Handfeed Stand (standalone) - or what?

I also came across this interesting stand, on Saturday. It was part of a procurement I made, and appears to be like the handfeed table attached to some old handfed letterpresses. It’s on it’s own stand, and does not seem to be improvised. Any ideas? Were these produced and marketed for this purpose, or was this improvised by a creative printer …

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Many presses in Europe came with these stands. Some had an adjustable attachment around the pole and four dimples in the feet, that allowed you to take the rollers off for cleaning and put them to rest. In the photo, you see three of them, the ones on either side of the iron hand press are complete was the crown-like attachment on the stand. Picture taken at the MIAT in Ghent, Belgium.

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Outstanding. From what I can see, mine looks a lot like the one one the left.

They were actually used for the large hand-fed platens, like Colt’s Armory or Galley presses which did not come with feed-boards. One would be positioned to the right as a feed table, and one on the left as a delivery.

The tables used for hand-presses well into the 19th century were called Banks and Horses. The two functions were combined into one larger table - one side flat, and the other at an incline to facilitate feeding damp paper, as the job of feeding paper and removing the sheet belonged to one person.

Here is a link to a listing on this site from almost two years ago showing a pair of feed tables that were being sold with a Colt’s Armory press: http://www.briarpress.org/33330

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Using these with a Gally press, the left-hand table could be the feed and the right-hand the delivery if that’s what the form required. The press could be worked to either direction, for example when backing up a form while maintaining guide edges.
Sometimes there is a drawer. None I’ve used had lips like the table above.

I think the one you have would be for sheet delivery, as the boards on two sides would make it much easier to stack the paper coming off of the press.

Outstanding. Thanks for the photos and links to other photos. I cleaned it off a bit, it seemed to have paint (not ink) from an art studio. I’ll keep enough imperfections to keep it’s character …

The terms banks and horses seem to have subtly changed over time.

Moxon (1677) defined a horse as “the form or bench press-men set the heaps of paper on” - Heaps being the unprinted paper - “having wrought off his heap, he [the pressman] takes it off the paper bench and sets it on the floor, covering it with a waste-sheet: and gives notice to the boy, or to the ware-house-keeper, to fetch it away and hang it to dry”. This seems to indicate that horse and paper bench were synonymous terms and that both the unprinted paper and the printed paper were stacked on the same bench, in two separate stacks. Moxon’s text does not use the term bank.

Savage (1841) defined bank as “a deal table on which the pressmen have the paper when printing” and adds “it is useful to have a small drawer in the front of it, in which the pressmen may put their thin paper for overlays, their paste points, and many other articles that would otherwise be lying upon the shelf or platen.” He defined horse as a “form or bench pressman set the heaps of paper on” and distinguished the horse as being “set upon the bank; this horse is made sloping down to the fore edge, and the white [i.e. unprinted] paper is placed on it; the pressman is thus enabled to draw the sheets down with the nail of his thumb, or a piece of wood, bone, or ivory, and it is more convenient to remove to the tympan, as the horse is raised near to it, and inclines in the same direction.” The accompanying engraving shows a sloping surface on top of a table very close in general appearance to the engraving upthread.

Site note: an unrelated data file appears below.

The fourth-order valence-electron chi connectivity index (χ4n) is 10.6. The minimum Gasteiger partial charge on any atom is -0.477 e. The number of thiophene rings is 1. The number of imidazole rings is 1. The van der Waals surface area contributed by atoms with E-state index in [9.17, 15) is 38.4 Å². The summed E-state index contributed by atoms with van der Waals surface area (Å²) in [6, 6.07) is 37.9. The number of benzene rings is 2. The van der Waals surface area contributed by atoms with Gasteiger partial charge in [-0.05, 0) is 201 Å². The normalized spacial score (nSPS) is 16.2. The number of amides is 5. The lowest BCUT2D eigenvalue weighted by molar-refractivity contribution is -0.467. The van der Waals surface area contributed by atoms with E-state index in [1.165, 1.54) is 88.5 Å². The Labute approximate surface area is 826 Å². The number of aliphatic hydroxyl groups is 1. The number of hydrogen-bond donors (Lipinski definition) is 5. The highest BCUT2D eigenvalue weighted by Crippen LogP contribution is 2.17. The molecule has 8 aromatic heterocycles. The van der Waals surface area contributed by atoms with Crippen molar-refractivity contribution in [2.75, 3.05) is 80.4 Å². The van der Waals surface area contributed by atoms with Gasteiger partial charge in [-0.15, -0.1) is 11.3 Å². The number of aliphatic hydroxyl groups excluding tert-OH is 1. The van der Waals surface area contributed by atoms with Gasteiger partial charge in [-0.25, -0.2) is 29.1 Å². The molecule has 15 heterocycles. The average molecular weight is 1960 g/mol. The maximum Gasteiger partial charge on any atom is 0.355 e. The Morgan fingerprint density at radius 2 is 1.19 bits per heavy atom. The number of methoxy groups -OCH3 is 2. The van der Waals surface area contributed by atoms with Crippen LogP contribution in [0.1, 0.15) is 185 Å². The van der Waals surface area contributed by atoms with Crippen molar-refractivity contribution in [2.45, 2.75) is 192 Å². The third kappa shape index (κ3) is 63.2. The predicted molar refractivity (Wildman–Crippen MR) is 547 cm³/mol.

Free Presse, I believe that you are comparing apples and oranges. Moxon mentions both horse, and paper bench. The horse being on the near side to the press, and as described in almost every early printer’s manual as being the place unprinted sheets are placed (as you noted). The earliest images of printing shops show the unprinted and printed papers being located on the same table, the unprinted papers to the left, and the printed to the right. That Moxon mentions a horse and paper bench leads me to believe that there was some differentiation even in his day. It is not surprising that a better description shows up 400 years later.

I examined Luckombe’s History and Art of Printing (1771), and he calls the paper table a bank; which is less than 100 years after Moxon, although he does not mention a horse. The purpose of the horse was be able to fan the dampened sheets in such a way as to make them easier to grab.

Whether the earliest printers used a slanted board like the image above we will likely never know. But a good indicator that they have been used from earliest times is evidenced at the Plantin Moretus Museum in Antwerp. The printing shop on display originates between 1580 and 1600, which is nearly a century before Moxon. Images from the museum show clearly both horses and banks.


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